Amazon has been testing drone deliveries for a little while now, but a recently awarded patent shows that might just be the beginning of the company's futuristic distribution plans.
In April of last year, the United States Patent and Trademark Office awarded Amazon a patent the company had filed in 2014 for an "airborne fulfillment center utilizing unmanned aerial vehicles for item delivery."
CB Insights tech analyst Zoe Leavitt was the first to spot the odd document, which she coined the "Death Star of #ecommerce."
The patent describes giant floating warehouses that could, at the click of a button, send out items via drone to customers in cities below. It notes that it could be especially useful positioned above locations like a football stadium, which could be "expected to produce a demand for certain types of items (e.g., sporting paraphernalia, food products, etc.)"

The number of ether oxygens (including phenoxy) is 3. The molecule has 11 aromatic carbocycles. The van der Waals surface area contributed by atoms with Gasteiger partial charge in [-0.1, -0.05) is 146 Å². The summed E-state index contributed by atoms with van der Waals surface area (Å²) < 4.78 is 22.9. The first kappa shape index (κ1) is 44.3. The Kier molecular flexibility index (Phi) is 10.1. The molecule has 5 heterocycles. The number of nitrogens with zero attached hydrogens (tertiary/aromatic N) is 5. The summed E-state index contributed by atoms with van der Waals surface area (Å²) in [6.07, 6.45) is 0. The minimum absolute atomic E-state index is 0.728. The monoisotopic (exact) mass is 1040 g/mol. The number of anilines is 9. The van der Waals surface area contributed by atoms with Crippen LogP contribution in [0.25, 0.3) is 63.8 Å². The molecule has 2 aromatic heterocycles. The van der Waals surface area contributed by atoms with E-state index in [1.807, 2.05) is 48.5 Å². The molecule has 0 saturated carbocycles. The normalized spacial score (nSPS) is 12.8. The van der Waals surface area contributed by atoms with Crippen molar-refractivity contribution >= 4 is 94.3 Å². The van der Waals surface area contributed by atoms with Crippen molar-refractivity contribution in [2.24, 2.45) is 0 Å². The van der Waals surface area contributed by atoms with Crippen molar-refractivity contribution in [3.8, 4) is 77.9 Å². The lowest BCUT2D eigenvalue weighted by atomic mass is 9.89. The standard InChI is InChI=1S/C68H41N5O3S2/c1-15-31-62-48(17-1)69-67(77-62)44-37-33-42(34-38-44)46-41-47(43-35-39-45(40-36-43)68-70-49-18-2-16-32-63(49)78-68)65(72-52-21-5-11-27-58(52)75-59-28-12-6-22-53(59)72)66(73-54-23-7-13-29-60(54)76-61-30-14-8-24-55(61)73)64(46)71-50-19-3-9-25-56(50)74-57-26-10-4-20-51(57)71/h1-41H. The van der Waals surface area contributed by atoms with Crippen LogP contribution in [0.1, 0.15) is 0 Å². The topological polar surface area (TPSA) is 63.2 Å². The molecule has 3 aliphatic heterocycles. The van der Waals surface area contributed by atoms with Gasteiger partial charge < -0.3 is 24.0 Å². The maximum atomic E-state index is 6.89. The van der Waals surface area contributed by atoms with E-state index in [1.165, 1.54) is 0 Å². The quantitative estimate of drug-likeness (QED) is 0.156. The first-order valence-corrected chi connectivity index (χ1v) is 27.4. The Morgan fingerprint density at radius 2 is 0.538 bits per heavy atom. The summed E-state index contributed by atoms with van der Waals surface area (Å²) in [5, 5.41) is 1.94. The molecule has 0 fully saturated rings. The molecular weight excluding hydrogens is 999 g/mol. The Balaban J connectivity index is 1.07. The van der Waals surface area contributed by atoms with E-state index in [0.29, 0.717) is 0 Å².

An Amazon Prime Air drone delivers a parcel. (Photo: Amazon)
It explains that the system would use less energy, as drones could simply lower products to the ground and then be brought back to the floating warehouses via resupply shuttles.
Of course, it's likely to be a while before a system like this could be implemented. Amazon Prime Air, the company's drone delivery service, just got off the ground last month, and the the company hasn't mentioned how it will handle issues like aerial traffic or drone delivery laws.
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